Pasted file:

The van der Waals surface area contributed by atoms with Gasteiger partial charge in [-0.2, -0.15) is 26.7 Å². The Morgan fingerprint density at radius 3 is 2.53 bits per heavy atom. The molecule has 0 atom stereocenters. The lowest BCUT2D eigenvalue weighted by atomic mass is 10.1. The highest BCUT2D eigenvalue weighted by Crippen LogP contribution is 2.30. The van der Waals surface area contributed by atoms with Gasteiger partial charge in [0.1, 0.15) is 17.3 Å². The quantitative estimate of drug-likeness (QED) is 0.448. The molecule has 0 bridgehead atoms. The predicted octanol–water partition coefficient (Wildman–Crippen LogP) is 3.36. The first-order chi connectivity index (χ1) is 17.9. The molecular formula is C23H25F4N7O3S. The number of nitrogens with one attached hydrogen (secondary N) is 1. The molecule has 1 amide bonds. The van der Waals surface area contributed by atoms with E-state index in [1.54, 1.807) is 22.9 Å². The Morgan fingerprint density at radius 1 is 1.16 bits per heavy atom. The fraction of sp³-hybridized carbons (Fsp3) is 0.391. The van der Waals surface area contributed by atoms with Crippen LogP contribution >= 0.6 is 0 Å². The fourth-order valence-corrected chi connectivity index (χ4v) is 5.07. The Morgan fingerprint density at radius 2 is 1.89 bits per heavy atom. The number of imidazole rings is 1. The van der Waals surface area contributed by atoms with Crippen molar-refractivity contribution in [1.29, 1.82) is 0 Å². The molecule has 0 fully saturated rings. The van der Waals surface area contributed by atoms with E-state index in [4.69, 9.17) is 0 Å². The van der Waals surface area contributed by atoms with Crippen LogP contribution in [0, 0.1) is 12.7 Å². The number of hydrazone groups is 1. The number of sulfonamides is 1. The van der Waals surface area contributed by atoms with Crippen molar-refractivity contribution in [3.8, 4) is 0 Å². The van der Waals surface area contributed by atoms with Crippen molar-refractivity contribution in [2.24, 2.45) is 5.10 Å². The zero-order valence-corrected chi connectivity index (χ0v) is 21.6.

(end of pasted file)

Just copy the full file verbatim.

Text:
The van der Waals surface area contributed by atoms with Gasteiger partial charge in [-0.2, -0.15) is 26.7 Å². The Morgan fingerprint density at radius 3 is 2.53 bits per heavy atom. The molecule has 0 atom stereocenters. The lowest BCUT2D eigenvalue weighted by atomic mass is 10.1. The highest BCUT2D eigenvalue weighted by Crippen LogP contribution is 2.30. The van der Waals surface area contributed by atoms with Gasteiger partial charge in [0.1, 0.15) is 17.3 Å². The quantitative estimate of drug-likeness (QED) is 0.448. The molecule has 0 bridgehead atoms. The predicted octanol–water partition coefficient (Wildman–Crippen LogP) is 3.36. The first-order chi connectivity index (χ1) is 17.9. The molecular formula is C23H25F4N7O3S. The number of nitrogens with one attached hydrogen (secondary N) is 1. The molecule has 1 amide bonds. The van der Waals surface area contributed by atoms with E-state index in [1.54, 1.807) is 22.9 Å². The Morgan fingerprint density at radius 1 is 1.16 bits per heavy atom. The fraction of sp³-hybridized carbons (Fsp3) is 0.391. The van der Waals surface area contributed by atoms with Crippen LogP contribution >= 0.6 is 0 Å². The fourth-order valence-corrected chi connectivity index (χ4v) is 5.07. The Morgan fingerprint density at radius 2 is 1.89 bits per heavy atom. The number of imidazole rings is 1. The van der Waals surface area contributed by atoms with Crippen molar-refractivity contribution in [1.29, 1.82) is 0 Å². The molecule has 0 fully saturated rings. The van der Waals surface area contributed by atoms with E-state index in [4.69, 9.17) is 0 Å². The van der Waals surface area contributed by atoms with Crippen LogP contribution in [0, 0.1) is 12.7 Å². The number of hydrazone groups is 1. The number of sulfonamides is 1. The van der Waals surface area contributed by atoms with Crippen molar-refractivity contribution in [3.8, 4) is 0 Å². The van der Waals surface area contributed by atoms with Crippen molar-refractivity contribution in [2.24, 2.45) is 5.10 Å². The zero-order valence-corrected chi connectivity index (χ0v) is 21.6.